Michael Cullen’s Next Stage
Much has been made of Michael Cullen’s return to the local theater scene since he opened his 330-seat Mercury Theater on the city’s north side. But Cullen’s first foray into the restaurant and bar business may prove to be his biggest hit yet. “I’ve always wanted to own my own restaurant,” he says. He flirted with the idea back in the mid-80s when he bid on a space in Lincoln Park, but it’s taken nearly a decade for Cullen to finally realize his dream. In early February, he launched Cullen’s Bar & Grill, a low-key, 80-seat Irish-style pub at 3741 N. Southport, and it’s been filled with customers from the start. After only two months in operation, the pub is already one of the city’s top five dispensers of Guinness beer, according to Chicago Beverage Systems. “It’s a cool place in a part of the city where there are very few places that appeal to an adult saloon crowd,” says restaurateur Joe Carlucci, who showed his friend the ropes in a business where it’s notoriously difficult to succeed.
When Cullen and his former theater partners Sheila Henaghan and Howard Platt shut down their theatrical production company in 1992, Carlucci suggested Cullen take some time off from show business and come to work for him to learn the restaurant trade. Cullen says he was ready to take a break from producing theater anyway because it had become nearly impossible to turn a profit. Weekly rental fees for large, off-Loop theaters such as the Ivanhoe and Briar Street had zoomed from about $7,000 in 1989 to around $12,000 in 1992, making it difficult for commercial theater producers to make money on any show that wasn’t a hit. “We weren’t in the theater business to support landlords,” Cullen says, “and we all decided we had better things to do.”
While raising the capital to build his own theater, Cullen worked at Charlie’s Ale House and Vinny’s, two eateries owned by Carlucci, and he soon discovered that restaurants are a lot like theater. “You have to have a good product that will bring people into the place,” he says. In his free time Cullen traveled to pubs in England and Ireland to gather ideas for his own place. “I must have looked at 50 bars in Dublin and another 50 in London.” He also studied popular local saloons such as River Shannon, the Red Lion, Four Farthings, and P.J. Clarke’s. Then a friend told him about a property that he believed would be ideal for Cullen’s restaurant and theater. Cullen and Carlucci looked at the old Southport Department Store near the Music Box theater. They both liked it and made plans to acquire the building. Carlucci opted to open an Italian restaurant, Strega Nona, on his side of the property, while Cullen focused on the theater and his own restaurant and bar in the remaining space.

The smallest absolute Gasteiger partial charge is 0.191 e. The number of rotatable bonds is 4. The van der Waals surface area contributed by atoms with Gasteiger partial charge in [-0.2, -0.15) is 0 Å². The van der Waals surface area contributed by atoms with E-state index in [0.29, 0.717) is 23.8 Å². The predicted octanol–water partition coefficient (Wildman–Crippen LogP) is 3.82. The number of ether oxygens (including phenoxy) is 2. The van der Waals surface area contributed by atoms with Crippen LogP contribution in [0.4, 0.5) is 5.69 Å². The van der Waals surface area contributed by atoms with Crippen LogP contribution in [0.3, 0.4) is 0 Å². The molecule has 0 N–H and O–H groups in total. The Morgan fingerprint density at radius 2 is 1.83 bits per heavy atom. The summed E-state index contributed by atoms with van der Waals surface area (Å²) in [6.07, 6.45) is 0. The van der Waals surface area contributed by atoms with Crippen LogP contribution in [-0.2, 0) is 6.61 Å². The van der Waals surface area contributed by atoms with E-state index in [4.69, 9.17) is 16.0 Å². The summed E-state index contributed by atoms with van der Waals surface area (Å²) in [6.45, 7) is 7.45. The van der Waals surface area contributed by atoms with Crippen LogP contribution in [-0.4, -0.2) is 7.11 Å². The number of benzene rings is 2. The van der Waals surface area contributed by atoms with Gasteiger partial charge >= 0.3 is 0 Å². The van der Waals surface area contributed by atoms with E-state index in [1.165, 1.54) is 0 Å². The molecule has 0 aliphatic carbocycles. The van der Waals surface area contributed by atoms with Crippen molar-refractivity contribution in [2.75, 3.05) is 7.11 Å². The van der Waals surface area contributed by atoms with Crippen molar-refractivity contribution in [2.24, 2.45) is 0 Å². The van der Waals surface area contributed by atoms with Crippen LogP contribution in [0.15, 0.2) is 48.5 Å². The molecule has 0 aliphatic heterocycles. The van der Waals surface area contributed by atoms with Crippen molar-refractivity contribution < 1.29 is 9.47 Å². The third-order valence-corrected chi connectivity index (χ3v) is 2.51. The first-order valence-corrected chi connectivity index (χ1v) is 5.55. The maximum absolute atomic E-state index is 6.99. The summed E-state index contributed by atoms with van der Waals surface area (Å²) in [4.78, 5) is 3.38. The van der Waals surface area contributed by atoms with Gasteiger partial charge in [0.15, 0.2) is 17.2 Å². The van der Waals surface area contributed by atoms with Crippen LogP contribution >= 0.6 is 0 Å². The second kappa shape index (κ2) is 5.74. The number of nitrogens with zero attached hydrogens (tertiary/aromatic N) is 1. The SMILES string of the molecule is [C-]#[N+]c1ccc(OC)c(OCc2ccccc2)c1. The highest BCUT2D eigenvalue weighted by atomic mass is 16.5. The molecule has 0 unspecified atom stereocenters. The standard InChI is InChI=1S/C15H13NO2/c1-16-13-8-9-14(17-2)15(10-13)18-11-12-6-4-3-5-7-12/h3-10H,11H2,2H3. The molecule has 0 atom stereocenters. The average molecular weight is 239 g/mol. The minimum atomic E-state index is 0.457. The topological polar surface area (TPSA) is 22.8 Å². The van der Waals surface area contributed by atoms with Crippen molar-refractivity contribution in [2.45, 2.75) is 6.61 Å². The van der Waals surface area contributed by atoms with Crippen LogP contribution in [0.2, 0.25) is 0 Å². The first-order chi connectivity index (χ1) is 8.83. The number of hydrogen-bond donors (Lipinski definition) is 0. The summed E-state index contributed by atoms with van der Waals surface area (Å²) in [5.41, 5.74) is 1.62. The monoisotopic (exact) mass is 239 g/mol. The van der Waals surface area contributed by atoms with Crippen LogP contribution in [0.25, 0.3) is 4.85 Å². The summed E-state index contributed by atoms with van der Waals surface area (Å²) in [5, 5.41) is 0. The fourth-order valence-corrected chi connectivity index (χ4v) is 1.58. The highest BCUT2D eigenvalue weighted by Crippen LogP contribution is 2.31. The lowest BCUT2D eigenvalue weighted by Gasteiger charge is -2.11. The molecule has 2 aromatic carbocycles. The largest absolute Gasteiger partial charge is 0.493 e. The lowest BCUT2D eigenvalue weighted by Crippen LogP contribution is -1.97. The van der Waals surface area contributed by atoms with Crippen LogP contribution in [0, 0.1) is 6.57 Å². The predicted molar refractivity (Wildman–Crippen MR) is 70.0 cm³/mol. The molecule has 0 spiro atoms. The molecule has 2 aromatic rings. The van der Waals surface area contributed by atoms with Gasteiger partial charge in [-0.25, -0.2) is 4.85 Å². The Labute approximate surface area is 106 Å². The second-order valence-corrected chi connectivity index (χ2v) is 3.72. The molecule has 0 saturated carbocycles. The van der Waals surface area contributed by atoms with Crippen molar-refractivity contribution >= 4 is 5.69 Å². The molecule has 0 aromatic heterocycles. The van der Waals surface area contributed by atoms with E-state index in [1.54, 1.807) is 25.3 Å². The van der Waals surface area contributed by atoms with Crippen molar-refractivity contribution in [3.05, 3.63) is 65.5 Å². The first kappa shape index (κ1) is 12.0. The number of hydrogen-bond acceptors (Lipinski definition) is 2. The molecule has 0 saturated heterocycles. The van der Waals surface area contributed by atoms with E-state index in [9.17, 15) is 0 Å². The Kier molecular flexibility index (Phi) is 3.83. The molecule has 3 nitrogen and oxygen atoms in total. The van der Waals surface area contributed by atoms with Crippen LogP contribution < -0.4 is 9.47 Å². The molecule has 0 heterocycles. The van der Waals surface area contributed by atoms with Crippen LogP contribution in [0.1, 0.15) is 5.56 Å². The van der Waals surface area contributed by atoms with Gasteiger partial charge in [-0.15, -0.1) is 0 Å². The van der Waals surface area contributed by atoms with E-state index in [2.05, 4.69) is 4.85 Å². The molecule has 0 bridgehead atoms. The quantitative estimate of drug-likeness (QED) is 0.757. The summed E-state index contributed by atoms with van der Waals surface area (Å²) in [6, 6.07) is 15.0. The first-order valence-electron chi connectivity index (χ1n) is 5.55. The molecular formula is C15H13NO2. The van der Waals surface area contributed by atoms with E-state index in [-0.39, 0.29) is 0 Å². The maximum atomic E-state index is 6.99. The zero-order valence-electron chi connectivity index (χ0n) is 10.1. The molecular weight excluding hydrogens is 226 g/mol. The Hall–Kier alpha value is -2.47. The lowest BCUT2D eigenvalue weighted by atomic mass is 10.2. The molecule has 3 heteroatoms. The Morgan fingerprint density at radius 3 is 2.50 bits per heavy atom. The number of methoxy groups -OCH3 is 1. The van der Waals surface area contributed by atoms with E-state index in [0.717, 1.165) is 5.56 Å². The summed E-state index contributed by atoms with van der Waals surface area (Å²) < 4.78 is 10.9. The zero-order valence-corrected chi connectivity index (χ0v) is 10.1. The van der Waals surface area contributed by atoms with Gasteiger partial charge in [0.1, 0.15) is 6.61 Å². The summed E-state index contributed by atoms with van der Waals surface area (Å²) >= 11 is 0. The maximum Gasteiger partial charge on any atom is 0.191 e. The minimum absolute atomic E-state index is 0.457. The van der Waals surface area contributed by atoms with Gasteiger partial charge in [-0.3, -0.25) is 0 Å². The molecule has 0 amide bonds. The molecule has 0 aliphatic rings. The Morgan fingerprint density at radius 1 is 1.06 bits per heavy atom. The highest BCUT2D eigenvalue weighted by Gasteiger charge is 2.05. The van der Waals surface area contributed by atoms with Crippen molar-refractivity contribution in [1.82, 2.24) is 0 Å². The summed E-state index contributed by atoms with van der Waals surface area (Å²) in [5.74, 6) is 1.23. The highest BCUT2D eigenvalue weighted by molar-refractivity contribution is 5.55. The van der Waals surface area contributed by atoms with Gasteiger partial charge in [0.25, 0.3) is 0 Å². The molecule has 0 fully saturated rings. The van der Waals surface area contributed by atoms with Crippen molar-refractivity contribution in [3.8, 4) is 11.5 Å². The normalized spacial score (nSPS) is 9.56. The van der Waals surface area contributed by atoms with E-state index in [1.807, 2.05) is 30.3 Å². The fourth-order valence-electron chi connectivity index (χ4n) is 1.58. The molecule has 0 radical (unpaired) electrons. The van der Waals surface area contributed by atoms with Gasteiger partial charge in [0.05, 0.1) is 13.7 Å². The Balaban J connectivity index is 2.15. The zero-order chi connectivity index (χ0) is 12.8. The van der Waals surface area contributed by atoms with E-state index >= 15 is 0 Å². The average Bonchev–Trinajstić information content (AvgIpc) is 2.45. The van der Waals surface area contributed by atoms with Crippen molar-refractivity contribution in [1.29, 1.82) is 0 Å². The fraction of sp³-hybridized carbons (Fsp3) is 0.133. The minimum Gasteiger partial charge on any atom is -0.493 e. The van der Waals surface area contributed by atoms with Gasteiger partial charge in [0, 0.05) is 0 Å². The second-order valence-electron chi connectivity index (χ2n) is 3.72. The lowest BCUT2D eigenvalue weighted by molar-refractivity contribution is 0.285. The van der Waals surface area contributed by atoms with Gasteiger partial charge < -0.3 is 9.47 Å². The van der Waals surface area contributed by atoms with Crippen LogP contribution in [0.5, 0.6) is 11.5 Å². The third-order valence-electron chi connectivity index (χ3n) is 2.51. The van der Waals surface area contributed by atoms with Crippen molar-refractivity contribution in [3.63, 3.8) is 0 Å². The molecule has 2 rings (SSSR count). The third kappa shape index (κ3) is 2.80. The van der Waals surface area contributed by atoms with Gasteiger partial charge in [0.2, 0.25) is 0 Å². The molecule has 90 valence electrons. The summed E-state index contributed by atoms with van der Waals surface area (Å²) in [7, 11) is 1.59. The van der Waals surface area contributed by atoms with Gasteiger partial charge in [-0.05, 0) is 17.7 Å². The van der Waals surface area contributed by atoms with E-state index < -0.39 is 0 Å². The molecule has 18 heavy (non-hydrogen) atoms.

Once construction was under way, Cullen shifted his attention to food. He says he wanted a chef who could turn out fresh, high-quality dishes at reasonable prices. A year ago he ran into Alan Katz, an old friend who’d been the chef at Blue Mesa for eight years. Katz told Cullen he was thinking of making a change. “I had always worked in a place where the bar wasn’t the main focus, and it intrigued me to be able to do creative food in a bar environment,” Katz says. The pair came up with a menu that includes hearty, homey foods such as meat loaf, Irish stew, and chicken potpie, as well as more adventurous fare for a pub like artichoke dip, crab cakes, and unusual pasta dishes. Most of Cullen’s entrees are priced at around $10, and sandwiches, salads, appetizers, and desserts range from $3 to $7.
Meanwhile, this fall Cullen plans to return to active producing next door in his Mercury Theater. Carlucci’s hoping to get in on the act by introducing late-night jazz at Strega Nona for the after-theater crowd. “We have a captive audience here,” Carlucci says, “and we want to keep them in the neighborhood as long as possible.”
MCA’s Grand Entrance
The opening of the new Museum of Contemporary Art won’t be quick or quiet if MCA officials have their way. Doors officially open on July 2, but the museum is spending more than a million dollars on two weeks’ worth of public and private events, which will begin on June 13 with a press preview and conclude with a brunch on June 30 for major art collectors, artists, and other VIPs. In between, the MCA has earmarked free days for special groups, such as taxi drivers and their families as well as museum members and donors. June 16 has been set aside for the construction workers who built the $42 million facility. A reception on June 25 will honor contributors to the $50 million capital campaign, and on June 28 anyone paying $500 or more can attend a benefit gala, with proceeds going to the museum’s education center. But perhaps the biggest inaugural event will be a free, 24-hour summer solstice celebration that begins at 7 PM on June 21. The museum will stay open all night and offer a wide range of events, including a poetry slam, performance art, music, a sunrise breakfast, and a skywriting demonstration by Gary Simmons. MCA assistant director Lisa Smith says, “We thought about all the people we wanted to reach who had contributed their time and money to the new building, and we also wanted to reach out to groups unfamiliar with the museum.”
Art accompanying story in printed newspaper (not available in this archive): photo/Jim Alexander Newberry.